“I have come to think that the moment of giving the bread of Eucharist as gift is the quintessential center of the notion of Sabbath rest in Christian tradition. It is gift! We receive in gratitude. Imagine having a sacrament named “thanks”! We are on the receiving end, without accomplishment, achievement, or qualification. It is a gift, and we are grateful! That moment of gift is a peaceable alternative that many who are “weary and heavy-laden, cumbered with a load of care” receive gladly. The offer of free gift, faithful to Judaism, might let us learn enough to halt the dramatic anti-neighborliness to which our society is madly and uncritically committed.”
“The Sabbath rest of God is the acknowledgment that God and God’s people in the world are not commodities to be dispatched for endless production and so dispatched, as we used to say, as “hands” in the service of a command economy. Rather they are subjects situated in an economy of neighborliness. All of that is implicit in the reality and exhibit of divine rest.”
“That divine rest on the seventh day of creation has made clear (a) that YHWH is not a workaholic, (b) that YHWH is not anxious about the full functioning of creation, and (c) that the well-being of creation does not depend on endless work.”
“We used to sing the hymn “Take Time to Be Holy.” But perhaps we should be singing, “Take time to be human.” Or finally, “Take time.” Sabbath is taking time … time to be holy … time to be human.”
“But Sabbath is not only resistance. It is alternative. It is an alternative to the demanding, chattering, pervasive presence of advertising and its great liturgical claim of professional sports that devour all our “rest time.”
“Sabbath is not simply the pause that refreshes. It is the pause that transforms. Whereas Israelites are always tempted to acquisitiveness, Sabbath is an invitation to receptivity, an acknowledgment that what is needed is given and need not be seized.”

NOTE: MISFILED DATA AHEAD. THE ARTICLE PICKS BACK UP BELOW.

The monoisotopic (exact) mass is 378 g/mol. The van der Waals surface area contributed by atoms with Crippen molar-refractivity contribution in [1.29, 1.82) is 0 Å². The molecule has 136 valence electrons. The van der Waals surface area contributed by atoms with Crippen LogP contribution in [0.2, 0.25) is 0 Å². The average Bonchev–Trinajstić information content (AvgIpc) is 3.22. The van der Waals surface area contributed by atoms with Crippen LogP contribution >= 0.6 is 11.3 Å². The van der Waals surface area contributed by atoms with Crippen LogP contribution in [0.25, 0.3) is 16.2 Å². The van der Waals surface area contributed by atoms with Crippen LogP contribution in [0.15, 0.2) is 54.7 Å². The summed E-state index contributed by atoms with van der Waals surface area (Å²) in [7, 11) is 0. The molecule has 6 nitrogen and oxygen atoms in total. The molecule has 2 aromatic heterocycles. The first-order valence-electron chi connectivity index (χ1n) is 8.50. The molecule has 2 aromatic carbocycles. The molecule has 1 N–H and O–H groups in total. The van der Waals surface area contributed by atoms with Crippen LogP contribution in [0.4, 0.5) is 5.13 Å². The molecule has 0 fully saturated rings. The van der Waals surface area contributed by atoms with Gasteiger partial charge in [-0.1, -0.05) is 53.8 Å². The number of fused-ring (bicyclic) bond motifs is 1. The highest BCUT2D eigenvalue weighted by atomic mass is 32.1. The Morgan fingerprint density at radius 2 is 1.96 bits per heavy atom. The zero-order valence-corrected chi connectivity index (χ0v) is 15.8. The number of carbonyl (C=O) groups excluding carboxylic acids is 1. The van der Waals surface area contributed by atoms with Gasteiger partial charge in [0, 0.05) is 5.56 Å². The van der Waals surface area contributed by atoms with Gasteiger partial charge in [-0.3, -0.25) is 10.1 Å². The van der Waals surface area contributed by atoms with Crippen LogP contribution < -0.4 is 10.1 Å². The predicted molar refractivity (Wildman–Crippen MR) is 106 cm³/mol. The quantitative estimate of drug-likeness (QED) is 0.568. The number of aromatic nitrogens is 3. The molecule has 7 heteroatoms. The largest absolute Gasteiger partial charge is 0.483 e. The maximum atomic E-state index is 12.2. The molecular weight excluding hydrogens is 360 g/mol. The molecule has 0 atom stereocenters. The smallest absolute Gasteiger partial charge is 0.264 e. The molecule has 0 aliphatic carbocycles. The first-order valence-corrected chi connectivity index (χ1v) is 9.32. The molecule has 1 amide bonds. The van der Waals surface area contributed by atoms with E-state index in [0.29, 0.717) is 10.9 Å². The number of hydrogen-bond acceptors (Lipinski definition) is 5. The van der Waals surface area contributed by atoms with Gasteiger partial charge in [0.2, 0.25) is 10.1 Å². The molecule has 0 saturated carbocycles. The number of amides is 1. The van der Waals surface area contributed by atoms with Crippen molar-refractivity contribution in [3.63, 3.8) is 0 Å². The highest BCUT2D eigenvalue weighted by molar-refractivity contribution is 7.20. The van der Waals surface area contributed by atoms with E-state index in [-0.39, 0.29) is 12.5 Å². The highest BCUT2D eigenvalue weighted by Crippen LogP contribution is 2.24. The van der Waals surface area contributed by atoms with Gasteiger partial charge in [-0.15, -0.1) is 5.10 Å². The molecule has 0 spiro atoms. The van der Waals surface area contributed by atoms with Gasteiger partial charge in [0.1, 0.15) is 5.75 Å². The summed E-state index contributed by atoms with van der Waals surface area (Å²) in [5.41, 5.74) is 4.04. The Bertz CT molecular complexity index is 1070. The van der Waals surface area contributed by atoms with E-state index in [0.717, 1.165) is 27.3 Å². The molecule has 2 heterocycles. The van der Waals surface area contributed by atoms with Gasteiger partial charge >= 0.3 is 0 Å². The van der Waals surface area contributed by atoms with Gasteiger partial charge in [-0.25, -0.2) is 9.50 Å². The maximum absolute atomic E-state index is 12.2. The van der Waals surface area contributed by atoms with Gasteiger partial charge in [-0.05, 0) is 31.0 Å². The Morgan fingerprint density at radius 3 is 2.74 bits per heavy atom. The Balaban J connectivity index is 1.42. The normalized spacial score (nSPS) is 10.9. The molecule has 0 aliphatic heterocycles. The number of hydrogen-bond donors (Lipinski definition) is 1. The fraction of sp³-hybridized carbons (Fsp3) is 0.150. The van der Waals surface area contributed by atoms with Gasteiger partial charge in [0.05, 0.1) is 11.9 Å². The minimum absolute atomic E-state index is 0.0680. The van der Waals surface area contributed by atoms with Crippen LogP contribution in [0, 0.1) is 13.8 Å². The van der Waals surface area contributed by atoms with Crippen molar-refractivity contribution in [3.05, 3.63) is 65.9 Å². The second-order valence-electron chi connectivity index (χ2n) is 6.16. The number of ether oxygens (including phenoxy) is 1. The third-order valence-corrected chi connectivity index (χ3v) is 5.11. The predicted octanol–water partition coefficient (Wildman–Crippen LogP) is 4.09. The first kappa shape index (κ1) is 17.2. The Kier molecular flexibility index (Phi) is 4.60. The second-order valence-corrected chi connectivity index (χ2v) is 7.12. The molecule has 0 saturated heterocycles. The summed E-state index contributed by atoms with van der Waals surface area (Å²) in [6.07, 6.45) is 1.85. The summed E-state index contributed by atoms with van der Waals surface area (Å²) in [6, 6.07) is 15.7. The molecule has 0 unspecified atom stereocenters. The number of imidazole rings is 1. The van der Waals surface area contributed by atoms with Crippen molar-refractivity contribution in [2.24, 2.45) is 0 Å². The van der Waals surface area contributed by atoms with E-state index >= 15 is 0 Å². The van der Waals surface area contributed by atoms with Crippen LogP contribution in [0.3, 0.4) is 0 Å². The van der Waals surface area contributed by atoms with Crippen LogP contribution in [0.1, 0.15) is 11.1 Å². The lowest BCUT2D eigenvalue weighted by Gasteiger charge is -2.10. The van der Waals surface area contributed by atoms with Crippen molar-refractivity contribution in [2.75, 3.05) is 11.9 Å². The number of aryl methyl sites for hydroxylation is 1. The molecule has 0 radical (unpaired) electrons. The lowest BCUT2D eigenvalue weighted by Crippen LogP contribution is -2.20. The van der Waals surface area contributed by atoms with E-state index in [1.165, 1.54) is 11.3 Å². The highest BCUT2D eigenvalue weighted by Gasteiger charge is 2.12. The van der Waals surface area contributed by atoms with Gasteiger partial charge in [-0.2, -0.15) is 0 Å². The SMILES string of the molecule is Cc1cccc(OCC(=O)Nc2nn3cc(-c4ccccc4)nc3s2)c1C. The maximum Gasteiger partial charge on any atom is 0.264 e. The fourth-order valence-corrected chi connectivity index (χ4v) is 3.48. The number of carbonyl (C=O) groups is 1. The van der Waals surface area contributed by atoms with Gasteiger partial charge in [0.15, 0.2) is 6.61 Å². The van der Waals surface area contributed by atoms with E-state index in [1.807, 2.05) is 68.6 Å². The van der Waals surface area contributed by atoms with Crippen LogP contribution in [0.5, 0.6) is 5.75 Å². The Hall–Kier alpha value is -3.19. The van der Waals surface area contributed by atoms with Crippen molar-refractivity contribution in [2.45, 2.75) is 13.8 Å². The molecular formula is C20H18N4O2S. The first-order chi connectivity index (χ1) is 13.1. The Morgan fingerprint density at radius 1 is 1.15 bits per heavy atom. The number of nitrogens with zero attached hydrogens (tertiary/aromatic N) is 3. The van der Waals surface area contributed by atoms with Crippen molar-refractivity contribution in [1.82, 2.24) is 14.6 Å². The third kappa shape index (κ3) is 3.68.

“we may consider the sabbath as an alternative to the endless demands of economic reality, more specifically the demands of market ideology that depend, as Adam Smith had already seen, on the generation of needs and desires that will leave us endlessly “rest-less,” inadequate, unfulfilled, and in pursuit of that which may satiate desire.”
Keeping the Sabbath Wholly: Ceasing, Resting, Embracing, Feasting, by Marva Dawn
“A great benefit of Sabbath keeping is that we learn to let God take care of us — not by becoming passive and lazy, but in the freedom of giving up our feeble attempts to be God in our own lives.”
“One of the greatest gifts for my life as one who serves God is observing the Sabbath. Celebrating a holy day and living in God’s rhythm for six days of work and one of rest is the best way I know to learn the sense of our call – the way in which God’s Kingdom reclaims us, revitalizes us, and renews us so that it can reign through us. Before we can engage in the practice of our call, we need to be captured afresh by grace, carried by it, and cared for.”
“We definitely do not conform to our culture if we choose not to be dominated by possessions or by the anxiety to acquire more of them, but decide instead to give away much of what we have and use what we have been given as good stewards who desire to enjoy the things of God for the purposes of God.”
“If we lived more simply most of the time, our feasts would be distinctive events. As it is, since most Americans have all kinds of special things to eat every day, for many the only way to make Thanksgiving and Christmas feasts uncommon is by eating more. It would be good if we could restore the concept of feasting not as something to regret (don’t we all have to lose a few pounds after the Thanksgiving, Christmas, and New Year’s season?), but as a delight.”
As they say in Fiddler on the Roof, “Good Sabbath!”